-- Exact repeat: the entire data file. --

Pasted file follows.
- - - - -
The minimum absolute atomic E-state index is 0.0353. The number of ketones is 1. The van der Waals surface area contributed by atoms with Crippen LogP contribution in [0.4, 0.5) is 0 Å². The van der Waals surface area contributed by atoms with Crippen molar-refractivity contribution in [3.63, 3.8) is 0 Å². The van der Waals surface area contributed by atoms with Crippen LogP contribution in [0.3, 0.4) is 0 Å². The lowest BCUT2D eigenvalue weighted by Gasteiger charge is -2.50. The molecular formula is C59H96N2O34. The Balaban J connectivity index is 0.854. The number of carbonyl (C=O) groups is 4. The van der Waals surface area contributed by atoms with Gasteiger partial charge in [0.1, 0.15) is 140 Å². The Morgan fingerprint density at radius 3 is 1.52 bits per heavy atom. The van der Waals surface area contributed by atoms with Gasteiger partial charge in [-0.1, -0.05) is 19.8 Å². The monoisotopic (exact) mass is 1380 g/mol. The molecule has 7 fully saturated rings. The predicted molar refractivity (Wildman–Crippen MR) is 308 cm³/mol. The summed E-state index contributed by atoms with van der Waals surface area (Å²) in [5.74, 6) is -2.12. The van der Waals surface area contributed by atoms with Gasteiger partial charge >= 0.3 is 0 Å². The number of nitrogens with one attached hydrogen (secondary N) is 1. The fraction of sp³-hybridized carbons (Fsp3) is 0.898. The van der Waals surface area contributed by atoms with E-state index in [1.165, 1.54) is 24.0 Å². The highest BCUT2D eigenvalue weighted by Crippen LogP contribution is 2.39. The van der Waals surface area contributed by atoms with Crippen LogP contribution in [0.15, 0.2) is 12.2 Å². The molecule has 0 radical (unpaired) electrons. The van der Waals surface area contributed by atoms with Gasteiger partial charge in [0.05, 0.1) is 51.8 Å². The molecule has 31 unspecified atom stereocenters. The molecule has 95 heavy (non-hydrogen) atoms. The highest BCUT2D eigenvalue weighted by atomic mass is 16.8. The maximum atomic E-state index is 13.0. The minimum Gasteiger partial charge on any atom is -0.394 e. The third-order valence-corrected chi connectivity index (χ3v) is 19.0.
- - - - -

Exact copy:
The minimum absolute atomic E-state index is 0.0353. The number of ketones is 1. The van der Waals surface area contributed by atoms with Crippen LogP contribution in [0.4, 0.5) is 0 Å². The van der Waals surface area contributed by atoms with Crippen molar-refractivity contribution in [3.63, 3.8) is 0 Å². The van der Waals surface area contributed by atoms with Crippen LogP contribution in [0.3, 0.4) is 0 Å². The lowest BCUT2D eigenvalue weighted by Gasteiger charge is -2.50. The molecular formula is C59H96N2O34. The Balaban J connectivity index is 0.854. The number of carbonyl (C=O) groups is 4. The van der Waals surface area contributed by atoms with Gasteiger partial charge in [0.1, 0.15) is 140 Å². The Morgan fingerprint density at radius 3 is 1.52 bits per heavy atom. The van der Waals surface area contributed by atoms with Gasteiger partial charge in [-0.1, -0.05) is 19.8 Å². The monoisotopic (exact) mass is 1380 g/mol. The molecule has 7 fully saturated rings. The predicted molar refractivity (Wildman–Crippen MR) is 308 cm³/mol. The summed E-state index contributed by atoms with van der Waals surface area (Å²) in [5.74, 6) is -2.12. The van der Waals surface area contributed by atoms with Gasteiger partial charge >= 0.3 is 0 Å². The number of nitrogens with one attached hydrogen (secondary N) is 1. The fraction of sp³-hybridized carbons (Fsp3) is 0.898. The van der Waals surface area contributed by atoms with E-state index in [1.165, 1.54) is 24.0 Å². The highest BCUT2D eigenvalue weighted by Crippen LogP contribution is 2.39. The van der Waals surface area contributed by atoms with Crippen LogP contribution in [0.15, 0.2) is 12.2 Å². The molecule has 0 radical (unpaired) electrons. The van der Waals surface area contributed by atoms with Gasteiger partial charge in [0.05, 0.1) is 51.8 Å². The molecule has 31 unspecified atom stereocenters. The molecule has 95 heavy (non-hydrogen) atoms. The highest BCUT2D eigenvalue weighted by atomic mass is 16.8. The maximum atomic E-state index is 13.0. The minimum Gasteiger partial charge on any atom is -0.394 e. The third-order valence-corrected chi connectivity index (χ3v) is 19.0.